Dan Pashman: I hope you'll check this one out. I think the story of Samuel Ballton tells us a lot about Black contributions to American food and how these stories are told. That one’s up now, check it out.
Dan Pashman: Now, back to the show, back to Virginia’s Shenandoah Valley, and Jay Marion. As you heard, Jay had the foraging knowledge he got from his grandparents, and the business sense to get in early on a growing trend. Digger Jay’s Wild Edibles was not yet at the point where it could support Jay and his wife Pam, but it was a growing side business. The goal was that one day it would become their full time work. In the fall of 2017, Jay was profiled by the website Gastro Obscura with the headline, “The Mountain Man Who Makes Chefs’ Wild Dreams Come True”. But even as that piece came out, things were starting to come apart.
Jay Marion: It could have grown a lot more, but things — you know, I don’t have the money or the time to drive it.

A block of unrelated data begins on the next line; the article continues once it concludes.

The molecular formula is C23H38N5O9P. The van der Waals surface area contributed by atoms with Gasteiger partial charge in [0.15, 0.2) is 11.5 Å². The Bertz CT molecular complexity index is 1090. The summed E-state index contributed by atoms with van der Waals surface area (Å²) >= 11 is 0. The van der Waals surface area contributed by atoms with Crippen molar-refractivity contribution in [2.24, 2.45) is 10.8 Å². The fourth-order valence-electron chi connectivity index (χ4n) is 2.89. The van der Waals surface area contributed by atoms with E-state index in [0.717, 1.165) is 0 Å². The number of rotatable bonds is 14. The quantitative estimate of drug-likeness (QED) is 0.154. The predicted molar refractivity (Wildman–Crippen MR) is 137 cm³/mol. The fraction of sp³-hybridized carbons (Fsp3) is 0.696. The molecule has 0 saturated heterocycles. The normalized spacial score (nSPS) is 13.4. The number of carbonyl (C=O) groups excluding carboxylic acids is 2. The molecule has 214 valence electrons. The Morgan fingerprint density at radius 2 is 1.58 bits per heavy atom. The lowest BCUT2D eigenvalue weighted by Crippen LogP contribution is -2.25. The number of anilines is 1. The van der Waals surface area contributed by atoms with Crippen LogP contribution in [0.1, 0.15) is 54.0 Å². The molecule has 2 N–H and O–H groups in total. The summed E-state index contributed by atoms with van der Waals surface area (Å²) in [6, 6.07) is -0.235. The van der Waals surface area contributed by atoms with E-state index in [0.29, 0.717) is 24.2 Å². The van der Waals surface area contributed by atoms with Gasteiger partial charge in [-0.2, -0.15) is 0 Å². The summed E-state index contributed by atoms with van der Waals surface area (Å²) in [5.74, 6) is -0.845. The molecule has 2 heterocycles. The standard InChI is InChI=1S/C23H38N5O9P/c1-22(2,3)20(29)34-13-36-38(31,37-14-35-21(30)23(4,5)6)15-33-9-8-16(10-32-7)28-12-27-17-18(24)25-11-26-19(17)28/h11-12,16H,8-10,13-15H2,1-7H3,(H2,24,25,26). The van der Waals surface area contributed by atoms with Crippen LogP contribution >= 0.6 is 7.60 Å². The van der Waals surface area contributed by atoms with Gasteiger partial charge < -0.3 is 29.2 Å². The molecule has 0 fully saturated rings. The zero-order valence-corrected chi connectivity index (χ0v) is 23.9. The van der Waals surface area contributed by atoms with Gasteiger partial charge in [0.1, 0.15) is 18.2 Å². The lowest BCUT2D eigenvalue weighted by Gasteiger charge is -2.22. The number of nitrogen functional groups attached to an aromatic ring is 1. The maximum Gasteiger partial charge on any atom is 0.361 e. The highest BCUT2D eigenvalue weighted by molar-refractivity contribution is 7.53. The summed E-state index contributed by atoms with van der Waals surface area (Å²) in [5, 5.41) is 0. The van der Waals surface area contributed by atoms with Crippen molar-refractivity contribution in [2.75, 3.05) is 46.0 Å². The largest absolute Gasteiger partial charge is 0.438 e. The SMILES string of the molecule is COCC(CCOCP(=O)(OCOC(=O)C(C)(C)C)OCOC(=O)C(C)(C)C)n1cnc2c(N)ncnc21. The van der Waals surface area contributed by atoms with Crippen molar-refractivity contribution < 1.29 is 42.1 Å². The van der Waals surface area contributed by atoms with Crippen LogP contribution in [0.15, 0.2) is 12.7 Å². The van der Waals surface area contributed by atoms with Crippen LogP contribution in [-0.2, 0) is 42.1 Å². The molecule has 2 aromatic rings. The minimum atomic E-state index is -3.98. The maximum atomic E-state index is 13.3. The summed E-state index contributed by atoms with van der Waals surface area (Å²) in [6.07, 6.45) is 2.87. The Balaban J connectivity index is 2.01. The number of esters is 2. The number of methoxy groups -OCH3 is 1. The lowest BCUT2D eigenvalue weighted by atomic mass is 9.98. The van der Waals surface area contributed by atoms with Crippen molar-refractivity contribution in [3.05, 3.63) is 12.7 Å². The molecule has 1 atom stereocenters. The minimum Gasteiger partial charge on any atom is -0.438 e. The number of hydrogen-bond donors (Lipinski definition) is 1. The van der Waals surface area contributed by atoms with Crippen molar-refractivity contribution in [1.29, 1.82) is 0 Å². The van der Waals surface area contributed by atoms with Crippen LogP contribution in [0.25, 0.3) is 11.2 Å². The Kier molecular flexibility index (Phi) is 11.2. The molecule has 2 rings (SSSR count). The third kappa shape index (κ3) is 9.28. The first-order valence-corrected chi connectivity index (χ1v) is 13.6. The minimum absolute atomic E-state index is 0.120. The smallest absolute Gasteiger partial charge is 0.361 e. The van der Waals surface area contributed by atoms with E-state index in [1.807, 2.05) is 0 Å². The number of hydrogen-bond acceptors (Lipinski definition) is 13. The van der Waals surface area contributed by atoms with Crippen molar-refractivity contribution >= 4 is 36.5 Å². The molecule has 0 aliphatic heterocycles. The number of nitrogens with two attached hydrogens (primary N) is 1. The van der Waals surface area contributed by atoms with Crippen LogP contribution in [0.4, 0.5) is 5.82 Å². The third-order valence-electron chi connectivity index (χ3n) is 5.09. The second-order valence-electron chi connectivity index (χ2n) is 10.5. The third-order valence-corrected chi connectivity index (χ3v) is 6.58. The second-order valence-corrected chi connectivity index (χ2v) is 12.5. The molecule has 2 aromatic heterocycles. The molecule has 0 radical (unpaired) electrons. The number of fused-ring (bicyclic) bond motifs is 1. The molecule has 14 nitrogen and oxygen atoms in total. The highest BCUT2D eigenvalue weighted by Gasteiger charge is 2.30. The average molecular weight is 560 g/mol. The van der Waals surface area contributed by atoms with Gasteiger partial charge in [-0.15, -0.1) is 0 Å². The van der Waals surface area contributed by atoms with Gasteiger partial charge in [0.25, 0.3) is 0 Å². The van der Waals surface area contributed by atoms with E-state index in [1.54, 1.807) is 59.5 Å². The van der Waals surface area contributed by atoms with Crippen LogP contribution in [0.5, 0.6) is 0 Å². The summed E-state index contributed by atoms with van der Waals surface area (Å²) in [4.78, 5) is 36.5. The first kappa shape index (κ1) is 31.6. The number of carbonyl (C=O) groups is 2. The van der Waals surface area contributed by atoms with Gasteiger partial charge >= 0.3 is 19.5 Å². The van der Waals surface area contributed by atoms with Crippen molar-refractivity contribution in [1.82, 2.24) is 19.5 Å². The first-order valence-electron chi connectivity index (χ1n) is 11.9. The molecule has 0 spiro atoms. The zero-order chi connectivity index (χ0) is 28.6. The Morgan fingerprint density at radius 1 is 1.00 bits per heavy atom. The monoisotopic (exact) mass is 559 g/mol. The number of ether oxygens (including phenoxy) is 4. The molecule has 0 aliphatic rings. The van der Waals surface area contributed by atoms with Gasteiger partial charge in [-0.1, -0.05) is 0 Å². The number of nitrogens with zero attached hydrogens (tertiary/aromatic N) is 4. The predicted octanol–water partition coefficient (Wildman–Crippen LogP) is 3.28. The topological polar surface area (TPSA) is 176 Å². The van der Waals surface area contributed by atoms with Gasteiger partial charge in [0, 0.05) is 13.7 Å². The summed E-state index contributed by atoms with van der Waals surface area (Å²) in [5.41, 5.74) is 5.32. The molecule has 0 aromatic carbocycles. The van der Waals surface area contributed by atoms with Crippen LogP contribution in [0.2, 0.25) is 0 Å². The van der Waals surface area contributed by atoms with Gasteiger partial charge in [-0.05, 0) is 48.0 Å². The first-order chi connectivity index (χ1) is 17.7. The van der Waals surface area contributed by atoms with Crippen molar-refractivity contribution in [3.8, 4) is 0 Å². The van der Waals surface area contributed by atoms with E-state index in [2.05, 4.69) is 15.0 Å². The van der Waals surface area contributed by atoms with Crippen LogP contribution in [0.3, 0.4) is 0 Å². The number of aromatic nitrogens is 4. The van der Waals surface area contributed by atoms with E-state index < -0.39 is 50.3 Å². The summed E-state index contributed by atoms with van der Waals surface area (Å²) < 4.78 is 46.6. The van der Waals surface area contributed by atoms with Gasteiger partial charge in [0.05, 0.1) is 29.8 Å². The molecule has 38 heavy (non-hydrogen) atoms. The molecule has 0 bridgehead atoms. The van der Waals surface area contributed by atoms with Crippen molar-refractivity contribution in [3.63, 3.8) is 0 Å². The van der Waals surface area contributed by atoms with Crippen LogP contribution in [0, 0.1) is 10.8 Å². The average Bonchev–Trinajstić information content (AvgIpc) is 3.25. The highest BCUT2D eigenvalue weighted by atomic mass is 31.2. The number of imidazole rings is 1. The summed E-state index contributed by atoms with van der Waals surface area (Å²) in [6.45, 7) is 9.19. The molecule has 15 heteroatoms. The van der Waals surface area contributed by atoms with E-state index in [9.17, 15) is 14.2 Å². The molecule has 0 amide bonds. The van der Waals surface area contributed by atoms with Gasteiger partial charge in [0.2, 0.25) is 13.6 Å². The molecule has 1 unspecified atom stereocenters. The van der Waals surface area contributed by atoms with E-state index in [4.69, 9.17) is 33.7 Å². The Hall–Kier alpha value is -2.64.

Dan Pashman: Why isn’t Jay able to drive it? The answer has to do with Pam, his wife of 27 years.
Jay Marion: I guess the big part was when she finally got sick enough where she couldn’t work and then didn’t have an income.
Dan Pashman: Pam developed an autoimmune disease in 2017. She couldn’t help with the foraging business, and had to leave her day job, so the couple lost her salary. There was no way Jay could run the foraging business and hold down a day job on his own.
Jay Marion: We’ve kinda struggled all our lives, working together and trying both go toward the same goal of success whatever that success might have been. Then when she got sick enough where she was in the hospital and had to move out, and then that loss of income was really pretty much the devastating point. That was the part that like, okay, now there is no money for nothing but just try to survive.
Dan Pashman: Meanwhile, Pam’s health kept getting worse.